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Hillegas, Michael (22 April 1729–29 September 1804), colonial merchant, revolutionary, and first treasurer of the United States, was born in Philadelphia, Pennsylvania, the son of Michael Hillegas, a naturalized Palatine German and Philadelphia merchant, and Margaret (maiden name unknown). Orphaned at age twenty-one, Hillegas by the following year had taken control of his father’s business interests and begun a career that continued to expand and prosper throughout his life. He sold metal goods, including stoves and stills; had interests in iron manufacturing, sugar refinement, and real estate; and owned at least partial interest in the ship ...

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Samuel Hooper. Courtesy of the Library of Congress (LC-USZ62-93108 ).

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Hooper, Samuel (03 February 1808–14 February 1875), merchant and legislator, was born in Marblehead, Massachusetts, the son of John Hooper and Eunice Hooper. Through both his mother and his father, Samuel was descended from the early and influential settlers of Marblehead, and he carried on the family tradition in trade and shipping. As a boy he learned the business firsthand, sailing on his father’s ships to Europe, Russia, and the West Indies. In the counting room of the Marblehead Bank, of which his father was president, Hooper received his first lessons in finance. Although the family lived in a mansion, called the “Hooper House,” Hooper attended Marblehead common schools....

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Morrill, Justin Smith (14 April 1810–28 December 1898), businessman, politician, and legislator, was born in Strafford, Vermont, the son of Nathaniel Morrill, a blacksmith, and Mary Hunt. Morrill left school at fifteen after studying at the common school in Strafford and at Thetford and Randolph Academies. He wrote later, with obvious regret, “I desired to obtain a college education, but my father said he was unable to send all his boys to college and felt that he ought to give all an equal chance” (Parker, p. 23)....

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Shaw, Nathaniel, Jr. (05 December 1735–15 April 1782), merchant and naval official, was born in New London, Connecticut, the son of Nathaniel Shaw, a ship captain and merchant, and Temperance Harris. He probably received his elementary education at the local town school. There is no record of Shaw’s secondary level training, but it can be assumed that he acquired his knowledge of maritime and business matters on an apprenticeship basis or from working at the trade. In 1758 Shaw married Lucretia Rogers; they had no children. During the 1760s Shaw assumed direction of his father’s extensive mercantile enterprises, which included commerce with England and other continental colonies but centered primarily on West Indian trade. Under his shrewd management, business flourished to such an extent that he was able to provide New London with an imported fire engine and the seaport’s first lighthouse. During this period Shaw became increasingly involved in colonial opposition to Britain’s restrictive trade legislation and royal customs collection. In 1769 he was accused of abetting the sinking of the customs ship ...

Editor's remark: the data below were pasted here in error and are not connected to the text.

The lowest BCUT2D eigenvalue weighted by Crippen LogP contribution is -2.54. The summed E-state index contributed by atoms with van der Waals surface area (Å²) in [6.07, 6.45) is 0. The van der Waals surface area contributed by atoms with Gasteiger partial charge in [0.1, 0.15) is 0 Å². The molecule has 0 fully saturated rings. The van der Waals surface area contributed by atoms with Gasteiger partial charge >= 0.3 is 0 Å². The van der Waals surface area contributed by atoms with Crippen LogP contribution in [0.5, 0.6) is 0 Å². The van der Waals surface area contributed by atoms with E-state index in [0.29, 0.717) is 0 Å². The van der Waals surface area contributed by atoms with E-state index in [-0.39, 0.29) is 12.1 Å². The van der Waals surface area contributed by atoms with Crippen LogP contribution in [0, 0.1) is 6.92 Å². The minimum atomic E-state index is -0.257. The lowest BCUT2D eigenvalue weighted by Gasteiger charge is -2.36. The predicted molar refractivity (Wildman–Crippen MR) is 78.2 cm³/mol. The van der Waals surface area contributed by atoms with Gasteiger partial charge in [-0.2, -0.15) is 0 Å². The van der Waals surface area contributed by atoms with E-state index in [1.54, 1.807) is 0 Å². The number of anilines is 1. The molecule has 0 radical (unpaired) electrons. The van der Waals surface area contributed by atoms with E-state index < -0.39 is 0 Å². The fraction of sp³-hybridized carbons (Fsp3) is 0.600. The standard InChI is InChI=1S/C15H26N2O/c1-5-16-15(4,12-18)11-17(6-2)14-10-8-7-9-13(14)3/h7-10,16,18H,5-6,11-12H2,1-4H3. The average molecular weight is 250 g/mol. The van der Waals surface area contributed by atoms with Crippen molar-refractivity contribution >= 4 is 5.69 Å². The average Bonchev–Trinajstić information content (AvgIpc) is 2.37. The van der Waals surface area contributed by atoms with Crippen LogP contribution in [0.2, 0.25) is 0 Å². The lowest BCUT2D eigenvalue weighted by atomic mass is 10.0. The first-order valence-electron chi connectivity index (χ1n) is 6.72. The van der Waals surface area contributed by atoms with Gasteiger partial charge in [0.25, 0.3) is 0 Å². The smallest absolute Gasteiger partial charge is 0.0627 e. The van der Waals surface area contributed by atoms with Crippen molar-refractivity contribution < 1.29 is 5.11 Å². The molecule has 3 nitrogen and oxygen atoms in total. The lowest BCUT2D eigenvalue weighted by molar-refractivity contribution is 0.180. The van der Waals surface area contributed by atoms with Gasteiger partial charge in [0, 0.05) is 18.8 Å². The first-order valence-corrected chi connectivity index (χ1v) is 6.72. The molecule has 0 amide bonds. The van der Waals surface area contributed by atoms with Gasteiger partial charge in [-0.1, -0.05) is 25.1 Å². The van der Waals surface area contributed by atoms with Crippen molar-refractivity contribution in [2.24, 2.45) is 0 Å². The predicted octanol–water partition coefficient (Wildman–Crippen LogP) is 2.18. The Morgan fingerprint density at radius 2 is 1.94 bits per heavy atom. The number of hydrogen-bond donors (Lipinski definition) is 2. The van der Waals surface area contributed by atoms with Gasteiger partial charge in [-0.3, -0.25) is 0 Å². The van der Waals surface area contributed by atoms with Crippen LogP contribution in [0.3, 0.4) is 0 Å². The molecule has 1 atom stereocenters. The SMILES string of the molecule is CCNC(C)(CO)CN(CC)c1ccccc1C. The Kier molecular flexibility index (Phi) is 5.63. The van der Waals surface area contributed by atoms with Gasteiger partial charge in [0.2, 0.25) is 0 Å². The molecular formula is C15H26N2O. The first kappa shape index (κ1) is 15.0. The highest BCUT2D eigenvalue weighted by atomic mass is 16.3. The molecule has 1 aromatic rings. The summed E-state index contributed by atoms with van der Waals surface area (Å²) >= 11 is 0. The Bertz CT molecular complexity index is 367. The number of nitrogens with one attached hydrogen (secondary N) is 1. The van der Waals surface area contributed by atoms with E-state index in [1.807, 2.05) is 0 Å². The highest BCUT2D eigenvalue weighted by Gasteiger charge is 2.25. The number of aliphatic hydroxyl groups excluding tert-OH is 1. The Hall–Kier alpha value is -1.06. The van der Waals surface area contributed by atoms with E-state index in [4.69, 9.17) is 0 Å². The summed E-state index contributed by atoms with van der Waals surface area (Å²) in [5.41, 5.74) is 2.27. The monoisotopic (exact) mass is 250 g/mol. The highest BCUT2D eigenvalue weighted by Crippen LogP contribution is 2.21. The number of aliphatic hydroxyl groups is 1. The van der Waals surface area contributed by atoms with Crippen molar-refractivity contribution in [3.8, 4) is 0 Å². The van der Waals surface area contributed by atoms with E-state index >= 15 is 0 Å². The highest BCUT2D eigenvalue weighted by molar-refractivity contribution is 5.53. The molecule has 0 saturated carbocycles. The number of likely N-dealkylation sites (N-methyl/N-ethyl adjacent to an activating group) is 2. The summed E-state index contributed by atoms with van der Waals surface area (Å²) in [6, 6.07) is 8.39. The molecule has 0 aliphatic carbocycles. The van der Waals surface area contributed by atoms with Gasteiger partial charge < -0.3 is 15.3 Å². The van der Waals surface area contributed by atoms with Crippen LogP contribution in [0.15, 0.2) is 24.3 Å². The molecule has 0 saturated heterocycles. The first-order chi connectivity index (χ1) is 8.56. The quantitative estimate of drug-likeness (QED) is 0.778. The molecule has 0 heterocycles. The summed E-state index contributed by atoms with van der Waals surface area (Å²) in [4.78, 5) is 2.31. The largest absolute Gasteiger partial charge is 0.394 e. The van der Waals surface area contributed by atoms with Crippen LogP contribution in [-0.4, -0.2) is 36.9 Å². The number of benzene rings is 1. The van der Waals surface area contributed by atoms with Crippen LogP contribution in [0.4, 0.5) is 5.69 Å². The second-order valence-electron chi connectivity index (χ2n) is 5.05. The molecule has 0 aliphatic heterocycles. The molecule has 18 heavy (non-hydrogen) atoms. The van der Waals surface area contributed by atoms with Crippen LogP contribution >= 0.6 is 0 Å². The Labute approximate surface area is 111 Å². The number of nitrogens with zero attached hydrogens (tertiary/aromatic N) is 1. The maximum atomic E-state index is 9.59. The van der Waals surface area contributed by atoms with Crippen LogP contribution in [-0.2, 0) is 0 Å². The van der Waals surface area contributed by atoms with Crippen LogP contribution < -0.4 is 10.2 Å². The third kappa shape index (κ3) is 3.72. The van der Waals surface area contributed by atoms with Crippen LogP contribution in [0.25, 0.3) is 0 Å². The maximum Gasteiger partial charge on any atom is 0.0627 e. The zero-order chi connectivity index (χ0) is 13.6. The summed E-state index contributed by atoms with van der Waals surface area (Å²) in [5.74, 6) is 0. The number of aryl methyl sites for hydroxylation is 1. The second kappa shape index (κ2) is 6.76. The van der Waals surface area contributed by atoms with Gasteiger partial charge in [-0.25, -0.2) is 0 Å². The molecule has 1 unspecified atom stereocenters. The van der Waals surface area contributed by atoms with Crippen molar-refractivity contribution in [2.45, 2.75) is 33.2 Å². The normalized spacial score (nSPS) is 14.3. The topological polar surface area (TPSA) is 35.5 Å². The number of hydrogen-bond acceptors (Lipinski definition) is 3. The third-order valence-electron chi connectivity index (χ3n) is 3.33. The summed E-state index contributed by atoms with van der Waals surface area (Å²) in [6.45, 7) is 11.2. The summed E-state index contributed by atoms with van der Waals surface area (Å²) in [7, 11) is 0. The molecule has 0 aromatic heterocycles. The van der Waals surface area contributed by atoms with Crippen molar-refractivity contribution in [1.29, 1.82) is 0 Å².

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Smith, John (1735–30 July 1824), minister, merchant, and U.S. senator, was born in Virginia. Nothing is known about his parents, and very little is known about his early life. Smith appeared in the new settlement of Columbia (just east of Cincinnati) in May 1790. He had traveled from the forks of the Cheat River in what is now West Virginia, where he had been a Baptist minister. Apparently, he had had no education, was relatively poor, and was looking to improve the situation of his household. Described by contemporaries as large, handsome, and dark complected, he had as his only assets a talent for public speaking and a winning personality that expertly balanced seriousness and gregariousness. But they were enough to win the confidence of a small Baptist congregation who engaged him as their pastor. In 1791 Smith established his wife, Elizabeth Mason Hickman, and seven children in Columbia. With characteristic enthusiasm, the new preacher went to work to spread the gospel: he helped to design and construct the first Protestant church in the region in 1793, ordained other men as Baptist preachers, and led in the formation of the Miami Baptist Association in 1797....

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Swanwick, John (09 June 1759?–31 July 1798), merchant, banker, and congressman, was born in Liverpool, England, the son of Richard Swanwick and Mary Bickerton. Around 1770 the Swanwicks, a family of middling origins, came to America and settled in Caln Township, Chester County, Pennsylvania. Appointed commander of a British revenue cutter at the Customs House, his father moved the family to Philadelphia. When the Revolution broke out, his father became known for the fervor with which he pursued his role as a wagon master for the Loyalists. In contrast, young John Swanwick committed himself to the patriot cause by taking the oath of allegiance and by joining the second militia company of the Sixth Battalion in Philadelphia....